With a little research for the rules and regulations in your area, you can also start petition campaigns. Attend community meetings which are typically held monthly by local politicians. Start a "letter to the editor" campaign. If you own as little as one share of stock, you can attend their shareholder board meetings, which usually allow up to 15 minutes to address the board (though you're actually speaking to other shareholders in attendance). That's plenty of time to expose what they're doing and ask for change.  

You could even run for office, but if you do just remember that both parties are owned by corporations, and they don't like reformers despite what they claim in their commercials. Therefore, if you're going to be a "boat rocker", count on doing it mainly by yourself, and hopefully, with family and friends support. Parties often promise money and other support to their candidates. Unless you're already a big name, don't hold your breath, especially if they think you're serious about change.  

Instead, you'd be better off lobbying sitting politicians (regardless of their party) on behalf of your neighborhood, community, or a focal issue. Be sure to brush up on what you can and can't do as a citizen lobbyist.  I've found this route to be the most rewarding.  Besides, they can be a little more cooperative when they know you aren't after their seats.

America is at war, but it's not against Al Qaeda, the Taliban, or even Russia or China. This war is one between a corporate and government partnership which is neo-fascist in character and led a group of very wealthy individuals and corporations against us; the ordinary citizen and voter. The object of the war is the creation of surveillance state with the possibility of occasionally acting like a police state.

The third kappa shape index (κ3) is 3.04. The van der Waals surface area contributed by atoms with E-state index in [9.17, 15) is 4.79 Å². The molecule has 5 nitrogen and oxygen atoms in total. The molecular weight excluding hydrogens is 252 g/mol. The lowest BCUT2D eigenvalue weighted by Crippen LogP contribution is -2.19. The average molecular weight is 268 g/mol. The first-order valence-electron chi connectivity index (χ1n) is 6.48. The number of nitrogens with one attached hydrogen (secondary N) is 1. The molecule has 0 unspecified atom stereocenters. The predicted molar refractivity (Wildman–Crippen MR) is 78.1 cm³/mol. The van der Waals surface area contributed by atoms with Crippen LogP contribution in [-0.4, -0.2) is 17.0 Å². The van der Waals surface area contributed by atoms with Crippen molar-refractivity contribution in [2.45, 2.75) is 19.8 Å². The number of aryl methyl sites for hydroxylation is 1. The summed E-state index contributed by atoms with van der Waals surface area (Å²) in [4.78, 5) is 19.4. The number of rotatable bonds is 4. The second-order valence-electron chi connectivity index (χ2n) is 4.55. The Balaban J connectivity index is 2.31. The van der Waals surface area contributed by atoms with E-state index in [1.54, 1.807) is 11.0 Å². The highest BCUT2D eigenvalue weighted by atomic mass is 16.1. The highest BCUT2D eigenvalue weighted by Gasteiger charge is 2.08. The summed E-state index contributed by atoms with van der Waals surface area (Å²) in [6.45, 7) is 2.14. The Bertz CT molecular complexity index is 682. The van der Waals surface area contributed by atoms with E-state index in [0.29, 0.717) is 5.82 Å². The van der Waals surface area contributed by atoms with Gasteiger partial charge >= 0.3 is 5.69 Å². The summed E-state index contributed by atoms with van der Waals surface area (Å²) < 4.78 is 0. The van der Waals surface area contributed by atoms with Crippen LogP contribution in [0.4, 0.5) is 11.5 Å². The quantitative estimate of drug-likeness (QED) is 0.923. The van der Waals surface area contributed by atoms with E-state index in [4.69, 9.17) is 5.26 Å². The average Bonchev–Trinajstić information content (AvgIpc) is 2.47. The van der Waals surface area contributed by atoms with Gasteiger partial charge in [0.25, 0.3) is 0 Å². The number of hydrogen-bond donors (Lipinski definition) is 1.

This new system, which is called an Corporatocracy, will create its own image which we will be conditioned to identify with. Wars will be fought for "freedom" or some other emotionally charged word, while in truth it will be about corporate access to markets or control of assets and resources.  Our loyalty will be defined by products we choose rather than to our nation. We will be encouraged to focus on video games, reality shows, or work and to leave politics to our intellectual and social betters who know what's best for us.

They want a compliant workforce which is just smart enough to do their jobs and nothing more. They want control of every aspect of our lives. To get that, they must divide us every which way they can. They will control our children in order to forge new generations of worker drones who will rely on the State without question. That means rewriting history and the future. We're already seeing that with the removal of statues, censorship of books, and curriculum taught to our children.

Don't expect it to stop until we've forgotten the truth and bought into their manufactured reality. It can be stopped. I've given you some pointers above. The question then becomes, will we?


How 35 countries compare on child poverty (the U.S. isranked 34th)

CRS Senior Poverty Rates